In our original proposal we targetted courses in three domains as part of our grant: networks, operating systems, and software engineering. In our proposal we indicated that we would revamp our introductory and advanced networks courses using the active lecture format we proposed.
Our method for developing materials was predicated on having the co-PIs with research expertise in specific areas work together with the PI (Astrachan) who would lead the effort to ensure materials were pedagogically appropriate and relevant to our proposal. In essence the content and research would be provided by the research faculty PIs while cognitive and pedagogical guidance would be provided by the PI with expertise and experience in those domains.
The PI with expertise in networking moved from Duke in 2003 and withdrew from the grant. Subsequent to this change we developed materials for courses in computational biology and bioinformatics as part of the grant, with funding going to undergraduates who developed materials for courses in those areas.
The last version of the course we taught as part of this proposal and the materials developed for it are accessible here.
Java source code for the chat room.
Parts of this don't work very well because the Java cryptography extension has changed somewhat since I wrote it, and I haven't been able to find a "provider" that works with JDK 1.4 and with the chat room code. However, you might still find this useful.
(You might also want to check out the Logic of Authentication paper.)
A Chat Room Assignment for Teaching Network Security: Slide Show. These are the slides I presented at the 32nd SIGCSE Symposium in Charlotte, NC, February 2001.
A Chat Room Assignment for Teaching Network Security: Paper. This is a slightly fixed version of the article that appeared in the proceedings of the symposium. As per ACM rules, it is subject to the following: Permission to make digital or hard copies of part or all of this work for personal or classroom use is granted without fee provided that copies are not made or distributed for profit or commercial advantage and that copies bear this notice and the full citation on the first page. Copyrights for components of this work owned by others than ACM must be honored. Abstracting with credit is permitted. To copy otherwise, to republish, to post on servers or to redistribute to lists, requires prior specific permission and/or a fee.
Publications that resulted from the work include the following:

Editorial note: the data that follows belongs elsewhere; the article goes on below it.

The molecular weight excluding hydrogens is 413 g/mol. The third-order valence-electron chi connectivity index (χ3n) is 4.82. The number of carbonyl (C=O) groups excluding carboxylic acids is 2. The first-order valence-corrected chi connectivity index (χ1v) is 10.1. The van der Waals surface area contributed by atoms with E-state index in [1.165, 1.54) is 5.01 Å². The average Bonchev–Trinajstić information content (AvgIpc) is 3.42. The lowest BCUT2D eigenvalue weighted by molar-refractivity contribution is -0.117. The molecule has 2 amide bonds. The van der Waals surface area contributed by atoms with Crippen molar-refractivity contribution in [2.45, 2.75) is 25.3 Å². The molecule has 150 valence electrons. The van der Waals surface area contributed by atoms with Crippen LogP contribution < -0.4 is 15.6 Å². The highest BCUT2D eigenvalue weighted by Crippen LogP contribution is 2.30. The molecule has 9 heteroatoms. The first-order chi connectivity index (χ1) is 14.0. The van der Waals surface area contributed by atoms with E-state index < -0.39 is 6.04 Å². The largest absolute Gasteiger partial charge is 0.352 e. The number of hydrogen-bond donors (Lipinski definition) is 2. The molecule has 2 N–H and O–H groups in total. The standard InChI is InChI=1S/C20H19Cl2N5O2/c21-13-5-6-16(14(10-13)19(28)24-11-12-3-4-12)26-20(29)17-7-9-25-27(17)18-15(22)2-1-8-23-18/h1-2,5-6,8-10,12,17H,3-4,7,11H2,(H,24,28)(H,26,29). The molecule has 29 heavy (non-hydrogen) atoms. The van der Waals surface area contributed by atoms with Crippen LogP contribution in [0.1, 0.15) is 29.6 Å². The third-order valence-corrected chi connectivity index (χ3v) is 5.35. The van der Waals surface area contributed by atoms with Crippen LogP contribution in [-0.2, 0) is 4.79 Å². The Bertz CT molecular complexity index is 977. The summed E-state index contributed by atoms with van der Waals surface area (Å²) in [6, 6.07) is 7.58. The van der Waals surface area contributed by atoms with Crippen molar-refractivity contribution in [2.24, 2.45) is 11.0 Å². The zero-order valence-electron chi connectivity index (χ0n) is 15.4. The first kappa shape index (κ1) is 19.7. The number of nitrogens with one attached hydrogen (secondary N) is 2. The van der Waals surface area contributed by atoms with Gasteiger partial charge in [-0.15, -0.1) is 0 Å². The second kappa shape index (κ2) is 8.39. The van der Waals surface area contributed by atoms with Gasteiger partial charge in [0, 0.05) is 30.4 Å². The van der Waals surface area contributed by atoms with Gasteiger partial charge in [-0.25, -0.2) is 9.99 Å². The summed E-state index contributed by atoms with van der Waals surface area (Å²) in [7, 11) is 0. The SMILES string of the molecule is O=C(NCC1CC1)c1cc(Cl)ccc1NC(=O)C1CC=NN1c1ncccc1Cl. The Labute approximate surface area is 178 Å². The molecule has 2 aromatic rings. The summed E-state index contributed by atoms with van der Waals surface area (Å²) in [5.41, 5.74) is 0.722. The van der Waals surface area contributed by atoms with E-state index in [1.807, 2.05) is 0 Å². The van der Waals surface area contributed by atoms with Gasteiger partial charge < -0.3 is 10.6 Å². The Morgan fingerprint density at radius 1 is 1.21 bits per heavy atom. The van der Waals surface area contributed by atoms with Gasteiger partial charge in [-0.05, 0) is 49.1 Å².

These students developed a platform for deploying and developing network games called NOOGA, a Networked Object Oriented Game Architecture. This led to an FIE publication and a complete set of code and documentation for developing assignments.
In our original proposal we posed the following in re-examining
existing courses in operating systems.
We propose the systematic re-examination of all aspects of operating system design and implementation from the point of view of energy efficiency rather than the more traditional OS metric of maximizing performance. Our research explores the implications that this major shift in focus can have upon all aspects of OS design: the services, policies, mechanisms, and internal structure of the OS itself.
A fundamental OS task is efficient management of the host resources. With energy as the focus, the question becomes how to make the basic interactions of hardware and software as energy efficient as possible for local computation (e.g., disconnected operation). One trend observed in traditional, performance-centric resource management involves latency hiding techniques. A significant difference and challenge in energy-centric resource management is that power consumption is not easy to hide.
Incorporating such research into the OS curriculum involves asking, for each unit of the course, how things change and what things stay the same when one adopts these different assumptions and objectives. We have developed a prototype of an OS course centered on the energy-efficiency theme in which we asked the question, "How would one design an energy-aware OS for mobile/embedded devices?" This experience will serve as the model for future course development under this grant.
For example, when considering the topic of virtual memory, a traditional topic is the page placement policy. This is the choice of which page frame in physical memory to allocate for an incoming virtual page during page fault handling. At the undergraduate level, this is often ignored. A graduate level OS course may consider the impact of the page placement policy on caching performance (reducing the potential for conflict misses). This leads to lectures and assigned readings on page coloring techniques. With the emergence of main memory technologies for portable systems such as RDRAM, the page placement policy takes on a potential new role and presentation of our research results follows naturally.
This prototype course has led to the development of several modules and materials for incorporating power and energy into existing courses. These materials are accessible here.
Bioinformatics and Social Network Materials
As part of the retargetting of this grant to address courses and
research in bioinformatics we developed two courses for non-majors: Compsci 4g and
The former is the most recent version of the course, it's not intended
as an introduction to a computer science major. Although the materials
from those courses offer information about the content, we highlight the
most useful and portable assignments here.
Bioinformatics course materials are accessible here. Our preliminary work and tools on using social networks is accessible here.